In fact, when you've got them they were not bonded, they were just babies and it always changes when they enter their hormonal phase, they start humping/circling, then fighting and it can (and will if you keep them together) end up in blood. Boys would usually become hormonal at 3,5-4 months but sometimes later like 6 months is a bit late I would say, but it is individual.

In your situation I would immediately separate them so they can't even see or smell each other (that's important), and I would spray my hands and clothes with 5% vinegar if I will hold them so they could not smell another rabbit, they can start showing aggression towards you and even bite. This is best to prevent than cure.

If you want to keep them together, both must be neutered and you will have to wait at least 2 months after that and keep them completely separately before you can start bonding them.

If you will separate them as I said so they are unable to smell or see another rabbit they will calm down a bit but you cannot stop that process of becoming hormonal, it's just nature.
One way to stop it is neutering (boys still stay hormonal about 6-8 weeks after neutering or sometimes even longer, they still fertile for a few weeks after neutering too, that's why you will need to keep them separately) or just keep one rabbit and let him or her overgrow their hormonal age naturally (it may work, but depends on their personalities largely), it can be after 1 year or two years for larger breeds. But when you have another rabbit there they are both under stress and if they are both boys there's competition so they will show hormonal signs more than if they see no other rabbit.


From what you described that one of them became territorial and attacks your hand, can you give more details about being territorial, is there also humping/circling or grooming just describe what you see.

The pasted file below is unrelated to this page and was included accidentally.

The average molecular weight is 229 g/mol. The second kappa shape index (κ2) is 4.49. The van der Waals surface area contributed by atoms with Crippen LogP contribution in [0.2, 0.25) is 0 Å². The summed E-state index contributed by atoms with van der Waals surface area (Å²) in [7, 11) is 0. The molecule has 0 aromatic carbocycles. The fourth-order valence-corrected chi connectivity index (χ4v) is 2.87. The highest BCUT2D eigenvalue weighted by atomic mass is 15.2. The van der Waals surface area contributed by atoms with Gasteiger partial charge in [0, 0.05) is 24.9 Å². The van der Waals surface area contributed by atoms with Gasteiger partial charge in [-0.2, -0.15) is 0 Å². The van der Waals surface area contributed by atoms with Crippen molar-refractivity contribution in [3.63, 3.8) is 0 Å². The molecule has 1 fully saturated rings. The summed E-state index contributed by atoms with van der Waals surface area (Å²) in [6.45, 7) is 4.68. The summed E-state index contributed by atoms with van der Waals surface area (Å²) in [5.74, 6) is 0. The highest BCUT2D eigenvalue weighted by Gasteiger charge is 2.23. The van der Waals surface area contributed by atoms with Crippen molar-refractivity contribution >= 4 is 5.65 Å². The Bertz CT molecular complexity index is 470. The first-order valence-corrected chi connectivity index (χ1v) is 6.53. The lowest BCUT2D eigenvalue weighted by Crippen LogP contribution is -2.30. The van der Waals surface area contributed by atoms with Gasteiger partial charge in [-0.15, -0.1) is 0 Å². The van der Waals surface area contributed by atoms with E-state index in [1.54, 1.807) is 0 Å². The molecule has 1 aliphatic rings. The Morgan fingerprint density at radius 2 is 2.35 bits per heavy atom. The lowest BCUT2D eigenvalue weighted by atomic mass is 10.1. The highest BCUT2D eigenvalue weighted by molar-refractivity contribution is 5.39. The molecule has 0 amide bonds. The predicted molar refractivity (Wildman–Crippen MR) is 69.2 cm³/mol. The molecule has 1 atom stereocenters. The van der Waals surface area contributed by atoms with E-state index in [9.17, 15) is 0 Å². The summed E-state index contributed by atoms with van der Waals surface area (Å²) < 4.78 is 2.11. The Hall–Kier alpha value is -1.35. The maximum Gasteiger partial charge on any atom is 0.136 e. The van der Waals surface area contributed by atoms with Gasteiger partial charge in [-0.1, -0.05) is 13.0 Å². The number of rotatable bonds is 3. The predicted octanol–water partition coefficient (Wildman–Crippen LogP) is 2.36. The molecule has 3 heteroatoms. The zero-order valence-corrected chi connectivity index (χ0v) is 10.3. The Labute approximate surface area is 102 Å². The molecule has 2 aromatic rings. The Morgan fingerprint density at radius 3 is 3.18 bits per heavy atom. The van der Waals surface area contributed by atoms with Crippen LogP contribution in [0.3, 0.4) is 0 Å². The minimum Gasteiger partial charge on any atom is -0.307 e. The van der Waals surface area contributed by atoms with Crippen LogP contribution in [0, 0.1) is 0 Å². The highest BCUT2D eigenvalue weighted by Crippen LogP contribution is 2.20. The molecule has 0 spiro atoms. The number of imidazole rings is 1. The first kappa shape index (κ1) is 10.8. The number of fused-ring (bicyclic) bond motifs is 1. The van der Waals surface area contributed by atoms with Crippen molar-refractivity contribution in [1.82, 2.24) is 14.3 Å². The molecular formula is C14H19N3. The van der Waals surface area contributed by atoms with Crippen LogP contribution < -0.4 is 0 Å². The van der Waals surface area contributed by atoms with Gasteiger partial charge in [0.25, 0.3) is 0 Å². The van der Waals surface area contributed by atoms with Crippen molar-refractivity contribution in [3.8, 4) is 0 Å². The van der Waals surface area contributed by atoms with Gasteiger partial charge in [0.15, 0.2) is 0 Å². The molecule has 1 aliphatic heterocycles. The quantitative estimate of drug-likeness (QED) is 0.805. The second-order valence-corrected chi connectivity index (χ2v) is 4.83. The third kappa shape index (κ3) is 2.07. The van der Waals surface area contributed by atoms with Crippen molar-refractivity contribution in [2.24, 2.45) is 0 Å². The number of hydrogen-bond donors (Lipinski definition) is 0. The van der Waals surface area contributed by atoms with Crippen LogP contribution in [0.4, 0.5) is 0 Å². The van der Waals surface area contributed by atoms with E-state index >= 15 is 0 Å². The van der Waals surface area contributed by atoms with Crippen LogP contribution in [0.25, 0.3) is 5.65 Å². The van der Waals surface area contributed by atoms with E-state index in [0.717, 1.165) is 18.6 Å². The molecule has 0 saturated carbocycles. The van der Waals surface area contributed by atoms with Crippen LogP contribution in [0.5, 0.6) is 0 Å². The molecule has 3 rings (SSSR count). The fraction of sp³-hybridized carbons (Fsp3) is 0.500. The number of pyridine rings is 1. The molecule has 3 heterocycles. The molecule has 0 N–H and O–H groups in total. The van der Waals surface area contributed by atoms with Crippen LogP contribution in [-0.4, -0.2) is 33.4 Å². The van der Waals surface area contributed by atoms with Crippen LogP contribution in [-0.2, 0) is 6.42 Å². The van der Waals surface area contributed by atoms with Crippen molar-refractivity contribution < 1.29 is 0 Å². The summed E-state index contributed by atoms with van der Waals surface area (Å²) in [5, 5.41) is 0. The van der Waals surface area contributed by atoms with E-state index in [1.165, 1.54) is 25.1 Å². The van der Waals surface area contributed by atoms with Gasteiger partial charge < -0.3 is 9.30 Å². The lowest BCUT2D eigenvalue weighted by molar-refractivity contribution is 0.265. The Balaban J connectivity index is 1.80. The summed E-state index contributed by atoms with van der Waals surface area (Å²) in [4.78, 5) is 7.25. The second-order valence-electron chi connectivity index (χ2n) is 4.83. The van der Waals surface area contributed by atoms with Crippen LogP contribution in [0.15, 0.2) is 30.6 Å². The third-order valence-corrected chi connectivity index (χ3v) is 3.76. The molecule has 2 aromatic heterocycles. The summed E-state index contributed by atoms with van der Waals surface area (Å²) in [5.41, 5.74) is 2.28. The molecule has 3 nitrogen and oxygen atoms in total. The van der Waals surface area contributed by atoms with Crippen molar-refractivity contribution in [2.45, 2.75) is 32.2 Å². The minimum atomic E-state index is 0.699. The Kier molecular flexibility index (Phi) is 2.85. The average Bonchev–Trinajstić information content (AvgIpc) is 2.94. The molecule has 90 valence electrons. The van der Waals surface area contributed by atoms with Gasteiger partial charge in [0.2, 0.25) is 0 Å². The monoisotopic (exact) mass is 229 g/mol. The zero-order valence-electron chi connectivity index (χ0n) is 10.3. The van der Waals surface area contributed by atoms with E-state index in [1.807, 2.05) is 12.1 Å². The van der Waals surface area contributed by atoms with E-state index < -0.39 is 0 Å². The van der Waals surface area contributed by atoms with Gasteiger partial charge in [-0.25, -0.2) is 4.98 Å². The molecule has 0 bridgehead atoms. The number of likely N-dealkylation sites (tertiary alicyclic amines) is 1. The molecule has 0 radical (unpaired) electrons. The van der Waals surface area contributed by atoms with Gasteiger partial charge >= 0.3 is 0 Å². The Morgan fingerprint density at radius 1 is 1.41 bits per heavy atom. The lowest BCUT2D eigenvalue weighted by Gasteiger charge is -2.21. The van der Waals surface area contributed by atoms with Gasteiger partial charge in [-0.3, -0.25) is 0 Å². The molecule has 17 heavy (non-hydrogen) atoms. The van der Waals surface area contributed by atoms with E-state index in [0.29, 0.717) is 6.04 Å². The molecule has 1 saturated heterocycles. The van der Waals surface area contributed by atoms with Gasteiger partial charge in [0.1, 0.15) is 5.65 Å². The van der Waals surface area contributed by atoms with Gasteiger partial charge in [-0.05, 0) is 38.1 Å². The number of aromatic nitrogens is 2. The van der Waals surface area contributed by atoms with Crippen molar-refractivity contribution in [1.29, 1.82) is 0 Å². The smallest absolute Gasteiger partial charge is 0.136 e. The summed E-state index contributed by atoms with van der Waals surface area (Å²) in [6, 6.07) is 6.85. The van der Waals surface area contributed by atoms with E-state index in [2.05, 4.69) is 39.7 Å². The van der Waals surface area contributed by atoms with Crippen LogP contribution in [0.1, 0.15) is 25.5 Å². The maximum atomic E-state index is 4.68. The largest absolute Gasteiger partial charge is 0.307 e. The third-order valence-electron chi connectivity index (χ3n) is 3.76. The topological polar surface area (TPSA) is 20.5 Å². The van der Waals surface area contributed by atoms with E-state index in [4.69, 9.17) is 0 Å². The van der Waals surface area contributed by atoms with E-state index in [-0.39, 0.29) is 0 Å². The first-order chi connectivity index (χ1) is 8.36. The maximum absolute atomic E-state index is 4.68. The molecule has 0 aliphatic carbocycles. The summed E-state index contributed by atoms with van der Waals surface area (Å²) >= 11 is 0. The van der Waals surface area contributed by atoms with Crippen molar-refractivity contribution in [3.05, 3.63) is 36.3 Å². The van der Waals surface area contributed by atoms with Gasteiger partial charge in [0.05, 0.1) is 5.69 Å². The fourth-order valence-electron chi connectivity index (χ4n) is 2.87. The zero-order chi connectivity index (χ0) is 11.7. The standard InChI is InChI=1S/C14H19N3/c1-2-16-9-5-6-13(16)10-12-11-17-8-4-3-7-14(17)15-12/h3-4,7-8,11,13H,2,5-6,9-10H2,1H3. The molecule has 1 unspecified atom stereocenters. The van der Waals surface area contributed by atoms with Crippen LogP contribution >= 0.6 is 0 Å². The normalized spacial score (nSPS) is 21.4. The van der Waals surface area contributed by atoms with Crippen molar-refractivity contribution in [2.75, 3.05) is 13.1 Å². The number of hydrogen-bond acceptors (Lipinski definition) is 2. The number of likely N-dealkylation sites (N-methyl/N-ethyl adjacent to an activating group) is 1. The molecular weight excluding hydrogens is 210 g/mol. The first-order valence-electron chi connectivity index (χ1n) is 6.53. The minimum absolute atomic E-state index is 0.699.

In my experience I have raised many rabbits myself and I am a pet behaviourist specializing in home pet rabbits, it is more common for females to show territorial signs as you described. I would re-check their gender right now are you sure they are both boys?

Here's how you can do it yourself
One is very dominant and is the one who is trying to mount and occasinly nipping. he also rubbing his chin and not acting litter box trained anymore. the other rabbit is scared of him and will run away because he understands that they are the dominant one. Was there something else more specific you were wanting to know? they do not full on fight because the other one will not fight back but we have the separated but they can still see and smell each other through the grated fence thing. they are still acting as bonded bunnies as they were both looking a trying to figure out how to get to each other. was their something else you needed to know?
 

JBun

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If they are in fact both males, it's highly unlikely you can get away with neutering only one and have them get along without a potentially very harmful fight breaking out. Your other unneutered male would basically have to have zero hormones and exhibit no hormonal or dominance behaviors for something like that to work out.

In almost all cases with male rabbits, unneutered males are just too hormonal to be able to coexist peacefully, and this then leads to serious problems, sometimes fatal ones. If you only neuter one and the other one acts hormonal at all, pursuing and trying to pester and mount the neutered male, this can eventually lead to a fight occurring. And actual fights can result in very serious injuries, expensive vet bills, or even the death of a rabbit.

Separate, neuter both, wait 6-8 weeks, then attempt the bonding process. Even then there is no guarantee they will still like each other and bond, but it's the best chance there is of them bonding, and it being safe.